- Covers are 1563 by 2500 pixels. Size it up front to avoid surprises
- Put EVERYTHING in layers to maximize your flexibility
- Play with tolerance. When selecting stuff, for instance, there is often a border of pixels just off the color that you may want to select
- Many Photoshop effects are set at a certain size. Using one of the textured fills, for instance. You may have to do a small effect and then scale it
- No matter how neutral a stretch of cover looks, plop the title or byline on it to test.
- Blotting out extraneous details can produce neutral space. Copying other sections of the picture works better than using the blemish remover, which makes things fuzzy
- Enlarging the picture can also enlarge the neutral stretch, even though it's also prone to move picture elements out of view. sigh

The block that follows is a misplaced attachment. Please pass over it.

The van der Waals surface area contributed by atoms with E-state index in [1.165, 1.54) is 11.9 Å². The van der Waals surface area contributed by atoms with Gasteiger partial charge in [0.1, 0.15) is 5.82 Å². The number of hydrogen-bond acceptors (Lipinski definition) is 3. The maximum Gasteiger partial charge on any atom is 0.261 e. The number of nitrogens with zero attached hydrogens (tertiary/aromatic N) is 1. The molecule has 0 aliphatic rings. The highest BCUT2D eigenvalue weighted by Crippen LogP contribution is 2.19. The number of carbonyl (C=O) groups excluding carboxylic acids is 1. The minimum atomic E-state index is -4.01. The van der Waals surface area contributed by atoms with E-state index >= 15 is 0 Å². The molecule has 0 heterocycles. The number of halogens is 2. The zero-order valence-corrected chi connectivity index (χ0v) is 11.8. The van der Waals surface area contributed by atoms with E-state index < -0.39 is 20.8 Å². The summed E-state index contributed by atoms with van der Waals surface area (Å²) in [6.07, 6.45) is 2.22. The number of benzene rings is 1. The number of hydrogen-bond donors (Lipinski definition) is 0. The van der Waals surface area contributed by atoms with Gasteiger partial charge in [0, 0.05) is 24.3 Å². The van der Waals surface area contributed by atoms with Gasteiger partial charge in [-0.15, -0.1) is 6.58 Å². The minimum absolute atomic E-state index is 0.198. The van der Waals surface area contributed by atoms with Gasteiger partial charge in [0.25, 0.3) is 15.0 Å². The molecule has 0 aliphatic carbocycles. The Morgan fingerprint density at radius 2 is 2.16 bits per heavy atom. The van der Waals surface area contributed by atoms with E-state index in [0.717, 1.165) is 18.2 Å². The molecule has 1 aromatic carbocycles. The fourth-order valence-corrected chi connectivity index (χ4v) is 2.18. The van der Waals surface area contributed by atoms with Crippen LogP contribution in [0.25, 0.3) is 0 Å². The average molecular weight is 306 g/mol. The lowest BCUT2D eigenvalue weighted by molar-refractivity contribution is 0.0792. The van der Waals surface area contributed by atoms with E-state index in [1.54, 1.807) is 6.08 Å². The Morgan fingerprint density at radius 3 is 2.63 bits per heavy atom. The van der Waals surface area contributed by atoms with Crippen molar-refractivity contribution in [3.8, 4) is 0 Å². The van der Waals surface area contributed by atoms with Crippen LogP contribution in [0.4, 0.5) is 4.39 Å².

- You want a title's color to harmonize with the rest of the colors, and to pop out so the browser can see it. This can be a trick
- Don't forget you can make the title bold to make the letters fatter without getting much larger. (If the font allows.)
- Fancy fonts and detailed images may overload the cover. Elaborate fonts may want a simple page.
- Making the title "glow" or "shadow" can help contrast quite nicely.
- You can put highly stylized things on the cover, but you don't want to put anything else that is much more detailed.
- When plopping a bit of clip art on the page, do not make the background solid color. There's any number of things you can do, from clouds to adding noise, to going for a marble or parchment texture.
- Old images often benefit from having a color cast removed
- Lighten, darken, saturate, desaturate -- all of these can change an image useful.
- Sometimes there's no substitute for selectively darkening or saturating or what have you the picture. Selection can be tricky, though.
- Saving the image as a jpg and viewing it as a large icon or an extra-large icon will tell you how it looks as a thumbnail, or as the image on the selling page.
comments on covers
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